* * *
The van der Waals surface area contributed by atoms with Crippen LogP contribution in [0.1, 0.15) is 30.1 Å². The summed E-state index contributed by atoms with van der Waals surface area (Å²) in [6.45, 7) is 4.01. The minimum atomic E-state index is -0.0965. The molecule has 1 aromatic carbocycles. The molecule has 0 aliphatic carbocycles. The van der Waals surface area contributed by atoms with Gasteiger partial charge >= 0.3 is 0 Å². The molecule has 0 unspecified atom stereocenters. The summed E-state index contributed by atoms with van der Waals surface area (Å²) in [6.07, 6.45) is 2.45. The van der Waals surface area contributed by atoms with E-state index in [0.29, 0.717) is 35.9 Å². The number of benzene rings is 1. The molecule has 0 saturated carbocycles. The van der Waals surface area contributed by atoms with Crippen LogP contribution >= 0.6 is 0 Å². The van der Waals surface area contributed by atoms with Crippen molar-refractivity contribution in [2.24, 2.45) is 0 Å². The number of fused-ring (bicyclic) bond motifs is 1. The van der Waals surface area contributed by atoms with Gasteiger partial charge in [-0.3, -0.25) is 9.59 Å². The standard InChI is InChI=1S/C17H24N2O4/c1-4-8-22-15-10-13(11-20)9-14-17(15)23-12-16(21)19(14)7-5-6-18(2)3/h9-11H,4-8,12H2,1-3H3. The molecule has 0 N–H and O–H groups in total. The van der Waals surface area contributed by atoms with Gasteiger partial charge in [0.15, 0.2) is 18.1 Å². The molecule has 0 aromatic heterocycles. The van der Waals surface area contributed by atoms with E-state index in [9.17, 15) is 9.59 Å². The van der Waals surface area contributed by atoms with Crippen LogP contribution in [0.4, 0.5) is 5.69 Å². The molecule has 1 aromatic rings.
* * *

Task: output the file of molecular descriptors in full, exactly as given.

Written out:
The van der Waals surface area contributed by atoms with Crippen LogP contribution in [0.1, 0.15) is 30.1 Å². The summed E-state index contributed by atoms with van der Waals surface area (Å²) in [6.45, 7) is 4.01. The minimum atomic E-state index is -0.0965. The molecule has 1 aromatic carbocycles. The molecule has 0 aliphatic carbocycles. The van der Waals surface area contributed by atoms with Gasteiger partial charge >= 0.3 is 0 Å². The molecule has 0 unspecified atom stereocenters. The summed E-state index contributed by atoms with van der Waals surface area (Å²) in [6.07, 6.45) is 2.45. The van der Waals surface area contributed by atoms with E-state index in [0.29, 0.717) is 35.9 Å². The number of benzene rings is 1. The molecule has 0 saturated carbocycles. The van der Waals surface area contributed by atoms with Crippen LogP contribution >= 0.6 is 0 Å². The van der Waals surface area contributed by atoms with Crippen molar-refractivity contribution in [2.24, 2.45) is 0 Å². The number of fused-ring (bicyclic) bond motifs is 1. The van der Waals surface area contributed by atoms with Gasteiger partial charge in [-0.3, -0.25) is 9.59 Å². The standard InChI is InChI=1S/C17H24N2O4/c1-4-8-22-15-10-13(11-20)9-14-17(15)23-12-16(21)19(14)7-5-6-18(2)3/h9-11H,4-8,12H2,1-3H3. The molecule has 0 N–H and O–H groups in total. The van der Waals surface area contributed by atoms with Gasteiger partial charge in [0.15, 0.2) is 18.1 Å². The molecule has 0 aromatic heterocycles. The van der Waals surface area contributed by atoms with E-state index in [9.17, 15) is 9.59 Å². The van der Waals surface area contributed by atoms with Crippen LogP contribution in [0.4, 0.5) is 5.69 Å². The molecule has 1 aromatic rings.